Subway workers in Buenos Aires on Monday temporarily ended a strike that had paralyzed the capital and left 1 million commuters stranded per day for the past 10 days. The strike was called off last night after the Subway and Premetro Workers’ Union Association (Asociación Gremial de Trabajadores del Subte y el Premetro—AGTSyP) and Metrovías, the private company that operates the Uquiza Line commuter rail in Buenos Aires, reached an agreement over workers’ salary increases.
The strike, which was the longest in the subway’s 100-year history, began on August 3, when 2,500 subway workers, represented by the AGTSyP, demanded a 28-percent salary increase. Both parties agreed to a 23-percent increase, but union leaders maintain that it’s a temporary solution. “The conflict continues, but we’ve decided to make a gesture towards commuters and workers,” said Roberto Pianelli, secretary general of the AGTSyP in a press conference on Monday.
Some among the Argentine media are framing the strike as a stand-off between the administration of President Cristina Fernández de Kirchner and Buenos Aires Mayor Mauricio Macri, an opposition politician who is expected to run for president in 2015.
The Argentine Senate approved a bill early Thursday morning that would nationalize Yacimientos Petrolíferos Fiscales (YPF), the country’s biggest oil and gas producer. Sixty-three out of a total of 72 senators voted in favor of the expropriation—more than the majority required to pass the bill—versus three against and four abstentions. President Cristina Fernández de Kirchner’s coalition party Frente para la Victoria (Front for Victory—FPV) has strong influence over both houses and the bill is widely expected to also pass the Chamber of Deputies next week.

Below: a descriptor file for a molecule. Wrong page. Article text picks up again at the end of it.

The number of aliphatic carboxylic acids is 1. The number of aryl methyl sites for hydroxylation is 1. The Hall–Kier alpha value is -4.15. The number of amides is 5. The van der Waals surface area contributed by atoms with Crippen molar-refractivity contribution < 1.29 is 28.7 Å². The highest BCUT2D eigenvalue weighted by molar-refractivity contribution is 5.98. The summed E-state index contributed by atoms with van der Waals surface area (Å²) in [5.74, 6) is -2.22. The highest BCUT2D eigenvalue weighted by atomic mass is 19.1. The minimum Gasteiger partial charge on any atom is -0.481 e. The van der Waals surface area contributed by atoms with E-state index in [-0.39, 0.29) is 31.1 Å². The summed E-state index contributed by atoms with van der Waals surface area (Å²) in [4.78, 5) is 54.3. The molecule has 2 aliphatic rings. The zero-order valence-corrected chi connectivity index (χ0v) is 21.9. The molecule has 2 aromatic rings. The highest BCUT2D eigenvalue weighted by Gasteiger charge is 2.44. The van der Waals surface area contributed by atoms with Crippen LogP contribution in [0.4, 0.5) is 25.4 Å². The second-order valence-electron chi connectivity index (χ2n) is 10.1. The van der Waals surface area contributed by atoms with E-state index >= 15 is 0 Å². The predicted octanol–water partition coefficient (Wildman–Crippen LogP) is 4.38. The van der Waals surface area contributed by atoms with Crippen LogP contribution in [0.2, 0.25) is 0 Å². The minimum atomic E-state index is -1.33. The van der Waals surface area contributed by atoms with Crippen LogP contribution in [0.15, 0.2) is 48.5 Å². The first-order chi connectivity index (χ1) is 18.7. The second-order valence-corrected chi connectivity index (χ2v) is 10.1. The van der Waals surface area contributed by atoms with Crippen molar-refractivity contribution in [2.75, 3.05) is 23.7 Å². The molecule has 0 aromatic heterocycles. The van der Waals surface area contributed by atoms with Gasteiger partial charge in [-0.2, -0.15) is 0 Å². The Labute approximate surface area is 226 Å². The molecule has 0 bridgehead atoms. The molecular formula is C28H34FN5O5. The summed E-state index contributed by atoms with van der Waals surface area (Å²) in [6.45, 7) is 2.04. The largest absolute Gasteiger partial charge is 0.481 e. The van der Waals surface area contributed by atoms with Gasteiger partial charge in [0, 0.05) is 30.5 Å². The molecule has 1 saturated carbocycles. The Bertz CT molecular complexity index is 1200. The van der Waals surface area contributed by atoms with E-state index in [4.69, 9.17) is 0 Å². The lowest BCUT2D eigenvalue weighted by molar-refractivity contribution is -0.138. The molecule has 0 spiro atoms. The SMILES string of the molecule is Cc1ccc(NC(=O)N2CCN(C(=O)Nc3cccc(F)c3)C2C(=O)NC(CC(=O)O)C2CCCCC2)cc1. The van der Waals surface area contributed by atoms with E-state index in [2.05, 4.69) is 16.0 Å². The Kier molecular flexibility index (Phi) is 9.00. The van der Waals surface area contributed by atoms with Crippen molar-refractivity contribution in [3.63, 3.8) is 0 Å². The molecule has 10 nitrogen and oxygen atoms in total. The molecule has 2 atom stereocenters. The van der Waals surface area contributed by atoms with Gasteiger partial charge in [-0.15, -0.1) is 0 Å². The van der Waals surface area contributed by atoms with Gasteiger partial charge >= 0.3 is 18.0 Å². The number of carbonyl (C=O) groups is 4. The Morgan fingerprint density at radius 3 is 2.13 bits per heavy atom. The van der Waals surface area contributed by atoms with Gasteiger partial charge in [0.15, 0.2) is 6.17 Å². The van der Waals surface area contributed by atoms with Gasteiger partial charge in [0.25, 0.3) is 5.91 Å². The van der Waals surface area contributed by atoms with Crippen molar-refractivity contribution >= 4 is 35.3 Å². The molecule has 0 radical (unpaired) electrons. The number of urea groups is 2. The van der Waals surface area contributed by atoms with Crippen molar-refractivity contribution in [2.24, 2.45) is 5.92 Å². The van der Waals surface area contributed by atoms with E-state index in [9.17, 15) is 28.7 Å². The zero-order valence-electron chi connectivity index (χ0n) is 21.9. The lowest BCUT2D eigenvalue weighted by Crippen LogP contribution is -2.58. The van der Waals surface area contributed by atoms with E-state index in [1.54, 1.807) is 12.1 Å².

The senate vote comes a week following Fernández announcement that the government intended to seize a 51-percent stake in YPF from its Spanish parent company Repsol, which currently ownes 57.4 percent of the company. Fernández blamed energy companies like Repsol for their lack of adequate investment in the energy sector and for Argentina’s energy trade deficit, which reached almost $3 billion in 2011. The government contends that YPF takeover will help solve Argentina’s short-term energy needs.
Shale gas may in the future offer new solutions to Argentina’s energy challenges, as the country is believed to have the world’s third-largest shale-gas reserves after China and the United States. But in a recent article “Argentina’s Shale Gas Revolution,” published in the Spring 2012 issue of Americas Quarterly, Francisco Resnicoff and Gabi Huesca warn that the Kirchner Administration does not have the financial means to exploit these resources and will likely have trouble attracting the level of foreign investment required to exploit its shale-gas reserves.